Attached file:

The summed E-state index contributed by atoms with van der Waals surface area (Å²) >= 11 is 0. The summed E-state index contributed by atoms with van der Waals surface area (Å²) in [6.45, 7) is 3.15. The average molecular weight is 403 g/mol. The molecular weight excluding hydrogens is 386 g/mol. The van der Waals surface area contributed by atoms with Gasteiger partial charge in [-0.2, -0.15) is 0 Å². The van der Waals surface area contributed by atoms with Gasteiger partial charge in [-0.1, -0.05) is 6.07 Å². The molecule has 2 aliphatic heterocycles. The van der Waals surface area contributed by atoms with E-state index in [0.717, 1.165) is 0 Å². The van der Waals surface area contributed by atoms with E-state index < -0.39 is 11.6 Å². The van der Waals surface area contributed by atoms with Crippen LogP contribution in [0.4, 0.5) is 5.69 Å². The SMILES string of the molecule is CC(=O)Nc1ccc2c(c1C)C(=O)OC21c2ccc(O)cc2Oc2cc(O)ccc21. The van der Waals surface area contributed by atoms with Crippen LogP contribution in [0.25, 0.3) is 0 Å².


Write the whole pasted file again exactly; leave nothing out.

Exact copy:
The summed E-state index contributed by atoms with van der Waals surface area (Å²) >= 11 is 0. The summed E-state index contributed by atoms with van der Waals surface area (Å²) in [6.45, 7) is 3.15. The average molecular weight is 403 g/mol. The molecular weight excluding hydrogens is 386 g/mol. The van der Waals surface area contributed by atoms with Gasteiger partial charge in [-0.2, -0.15) is 0 Å². The van der Waals surface area contributed by atoms with Gasteiger partial charge in [-0.1, -0.05) is 6.07 Å². The molecule has 2 aliphatic heterocycles. The van der Waals surface area contributed by atoms with E-state index in [0.717, 1.165) is 0 Å². The van der Waals surface area contributed by atoms with E-state index < -0.39 is 11.6 Å². The van der Waals surface area contributed by atoms with Crippen LogP contribution in [0.4, 0.5) is 5.69 Å². The SMILES string of the molecule is CC(=O)Nc1ccc2c(c1C)C(=O)OC21c2ccc(O)cc2Oc2cc(O)ccc21. The van der Waals surface area contributed by atoms with Crippen LogP contribution in [0.25, 0.3) is 0 Å².